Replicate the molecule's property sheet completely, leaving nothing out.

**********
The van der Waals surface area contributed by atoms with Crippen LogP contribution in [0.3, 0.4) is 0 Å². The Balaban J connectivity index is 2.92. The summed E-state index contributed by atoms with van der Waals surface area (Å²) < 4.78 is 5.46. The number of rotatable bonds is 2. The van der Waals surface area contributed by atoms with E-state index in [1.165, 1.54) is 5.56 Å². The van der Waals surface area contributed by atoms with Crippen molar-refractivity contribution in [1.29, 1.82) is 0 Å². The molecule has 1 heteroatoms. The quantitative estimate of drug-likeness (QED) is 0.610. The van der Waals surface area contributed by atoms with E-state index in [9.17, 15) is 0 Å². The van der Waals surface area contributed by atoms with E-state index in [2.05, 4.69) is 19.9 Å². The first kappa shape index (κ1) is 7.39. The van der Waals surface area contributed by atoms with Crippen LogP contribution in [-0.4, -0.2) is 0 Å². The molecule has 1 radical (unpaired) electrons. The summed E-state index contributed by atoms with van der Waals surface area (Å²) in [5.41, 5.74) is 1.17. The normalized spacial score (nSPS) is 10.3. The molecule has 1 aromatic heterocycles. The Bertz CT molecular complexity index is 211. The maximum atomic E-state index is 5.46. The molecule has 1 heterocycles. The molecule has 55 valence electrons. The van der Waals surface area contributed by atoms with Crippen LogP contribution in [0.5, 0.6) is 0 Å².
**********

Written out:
The van der Waals surface area contributed by atoms with Crippen LogP contribution in [0.3, 0.4) is 0 Å². The Balaban J connectivity index is 2.92. The summed E-state index contributed by atoms with van der Waals surface area (Å²) < 4.78 is 5.46. The number of rotatable bonds is 2. The van der Waals surface area contributed by atoms with E-state index in [1.165, 1.54) is 5.56 Å². The van der Waals surface area contributed by atoms with Crippen molar-refractivity contribution in [1.29, 1.82) is 0 Å². The molecule has 1 heteroatoms. The quantitative estimate of drug-likeness (QED) is 0.610. The van der Waals surface area contributed by atoms with E-state index in [9.17, 15) is 0 Å². The van der Waals surface area contributed by atoms with E-state index in [2.05, 4.69) is 19.9 Å². The first kappa shape index (κ1) is 7.39. The van der Waals surface area contributed by atoms with Crippen LogP contribution in [-0.4, -0.2) is 0 Å². The molecule has 1 radical (unpaired) electrons. The summed E-state index contributed by atoms with van der Waals surface area (Å²) in [5.41, 5.74) is 1.17. The normalized spacial score (nSPS) is 10.3. The molecule has 1 aromatic heterocycles. The Bertz CT molecular complexity index is 211. The maximum atomic E-state index is 5.46. The molecule has 1 heterocycles. The molecule has 55 valence electrons. The van der Waals surface area contributed by atoms with Crippen LogP contribution in [0.5, 0.6) is 0 Å².